When looking to develop frontline managers, it is essential to develop the knowledge and skills that will have the most significant impact back on the job. Now, you may not be able to cover off all of these topics in one program, but here are common leadership training themes found in frontline leadership courses.
The majority of time spent by first-line managers will be in leading their direct reports. In most cases, participants will be first-time managers or supervisors. Therefore, training content should focus on practical skills such as:
- Creating the right team environment
- Fostering teamwork and collaboration
- Communicating and aligning team members to a common objective
- Setting team goals
- Running effective meetings
- Delivering on team accountabilities
- Driving corporate priorities and managing change initiatives
A frontline leadership training course should also include how to lead one-on-one with each team member. Topics to include:
- Delivering coaching and feedback
- Delegating work and ensuring accountability
- Bringing out the strengths in others
- Building relationships and trust
- Motivating employees, providing praise and recognition
Self-Awareness and Personal Effectiveness
Finally, a training course for frontline managers should focus on self-awareness and building leaders’ skills for personal effectiveness. Look for content that includes:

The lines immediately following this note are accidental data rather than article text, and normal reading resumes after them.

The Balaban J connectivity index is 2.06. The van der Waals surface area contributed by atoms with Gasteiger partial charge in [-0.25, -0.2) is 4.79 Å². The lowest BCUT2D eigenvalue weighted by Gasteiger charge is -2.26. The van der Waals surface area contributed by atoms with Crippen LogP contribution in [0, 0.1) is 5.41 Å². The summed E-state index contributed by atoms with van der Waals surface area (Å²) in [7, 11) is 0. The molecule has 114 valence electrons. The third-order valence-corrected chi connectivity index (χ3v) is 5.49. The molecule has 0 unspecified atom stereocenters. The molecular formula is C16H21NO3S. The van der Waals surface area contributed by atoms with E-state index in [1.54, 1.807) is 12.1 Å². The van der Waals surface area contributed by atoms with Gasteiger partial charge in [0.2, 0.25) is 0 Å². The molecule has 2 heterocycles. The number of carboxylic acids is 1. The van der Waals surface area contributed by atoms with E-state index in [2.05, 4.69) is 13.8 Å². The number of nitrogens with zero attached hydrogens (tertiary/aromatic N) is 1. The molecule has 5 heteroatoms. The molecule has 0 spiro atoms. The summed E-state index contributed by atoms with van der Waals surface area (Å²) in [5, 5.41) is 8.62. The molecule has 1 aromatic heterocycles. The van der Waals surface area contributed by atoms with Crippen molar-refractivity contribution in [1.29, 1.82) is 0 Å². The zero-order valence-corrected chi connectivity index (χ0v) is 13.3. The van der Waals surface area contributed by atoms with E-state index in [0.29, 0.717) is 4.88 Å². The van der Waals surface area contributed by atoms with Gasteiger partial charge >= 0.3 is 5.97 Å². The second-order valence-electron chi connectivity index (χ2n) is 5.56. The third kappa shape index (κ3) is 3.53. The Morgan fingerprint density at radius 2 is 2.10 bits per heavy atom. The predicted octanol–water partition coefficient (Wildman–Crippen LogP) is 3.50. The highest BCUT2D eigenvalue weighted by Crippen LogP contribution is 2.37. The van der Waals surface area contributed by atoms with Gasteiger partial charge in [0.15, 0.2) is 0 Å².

- Understanding the role of a leader, leadership styles, and the different styles to use depending on the situation
- Focusing and managing time against the activities that will have the most significant impact
- Listening and adapting communication approach to inspire action, increase collaboration, and reduce conflict
What is the best way to develop frontline leadership skills?
A highly academic, lecture-style program isn’t the ideal way to train frontline managers. Instead, a frontline leadership development program should be practical and applicable to these leaders’ realities on the job every day.
Like learning any new skill, it takes time and practice. Therefore, a good frontline leadership program should include time to practice skills and receive coaching and feedback. It should also provide practical tools a frontline manager can use with their team back on the job.
There are a variety of training options for developing frontline leadership skills. For example, frontline leadership development programs are offered in an open-enrollment format, where participants come from various organizations, or in a custom format, where participants are all from the same company, and the content and context can be customized for that particular organization.
In addition to training, many organizations seek out assessments and coaching services for their frontline managers. Assessments can identify areas of strengths and opportunities for growth. Professional coaching enhances training as the coach acts as a guide and a sounding board as the frontline leaders apply the new skills they acquired in training back on the job.